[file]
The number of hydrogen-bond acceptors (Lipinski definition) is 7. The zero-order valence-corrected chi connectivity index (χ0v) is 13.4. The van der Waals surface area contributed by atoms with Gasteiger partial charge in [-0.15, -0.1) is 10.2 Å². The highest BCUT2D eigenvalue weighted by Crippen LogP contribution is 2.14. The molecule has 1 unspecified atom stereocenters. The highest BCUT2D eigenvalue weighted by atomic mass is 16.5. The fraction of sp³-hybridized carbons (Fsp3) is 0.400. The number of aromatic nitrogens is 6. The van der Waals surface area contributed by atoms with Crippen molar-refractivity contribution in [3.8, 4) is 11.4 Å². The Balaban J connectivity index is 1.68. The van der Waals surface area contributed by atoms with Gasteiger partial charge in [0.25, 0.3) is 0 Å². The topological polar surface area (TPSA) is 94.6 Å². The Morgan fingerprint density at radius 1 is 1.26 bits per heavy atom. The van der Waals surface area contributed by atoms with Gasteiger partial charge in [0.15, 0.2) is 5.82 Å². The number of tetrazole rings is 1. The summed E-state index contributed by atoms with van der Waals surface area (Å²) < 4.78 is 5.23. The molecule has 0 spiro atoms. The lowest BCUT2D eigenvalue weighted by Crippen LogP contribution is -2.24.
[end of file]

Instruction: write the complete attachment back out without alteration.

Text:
The number of hydrogen-bond acceptors (Lipinski definition) is 7. The zero-order valence-corrected chi connectivity index (χ0v) is 13.4. The van der Waals surface area contributed by atoms with Gasteiger partial charge in [-0.15, -0.1) is 10.2 Å². The highest BCUT2D eigenvalue weighted by Crippen LogP contribution is 2.14. The molecule has 1 unspecified atom stereocenters. The highest BCUT2D eigenvalue weighted by atomic mass is 16.5. The fraction of sp³-hybridized carbons (Fsp3) is 0.400. The number of aromatic nitrogens is 6. The van der Waals surface area contributed by atoms with Crippen molar-refractivity contribution in [3.8, 4) is 11.4 Å². The Balaban J connectivity index is 1.68. The van der Waals surface area contributed by atoms with Gasteiger partial charge in [0.25, 0.3) is 0 Å². The topological polar surface area (TPSA) is 94.6 Å². The Morgan fingerprint density at radius 1 is 1.26 bits per heavy atom. The van der Waals surface area contributed by atoms with Gasteiger partial charge in [0.15, 0.2) is 5.82 Å². The number of tetrazole rings is 1. The summed E-state index contributed by atoms with van der Waals surface area (Å²) < 4.78 is 5.23. The molecule has 0 spiro atoms. The lowest BCUT2D eigenvalue weighted by Crippen LogP contribution is -2.24.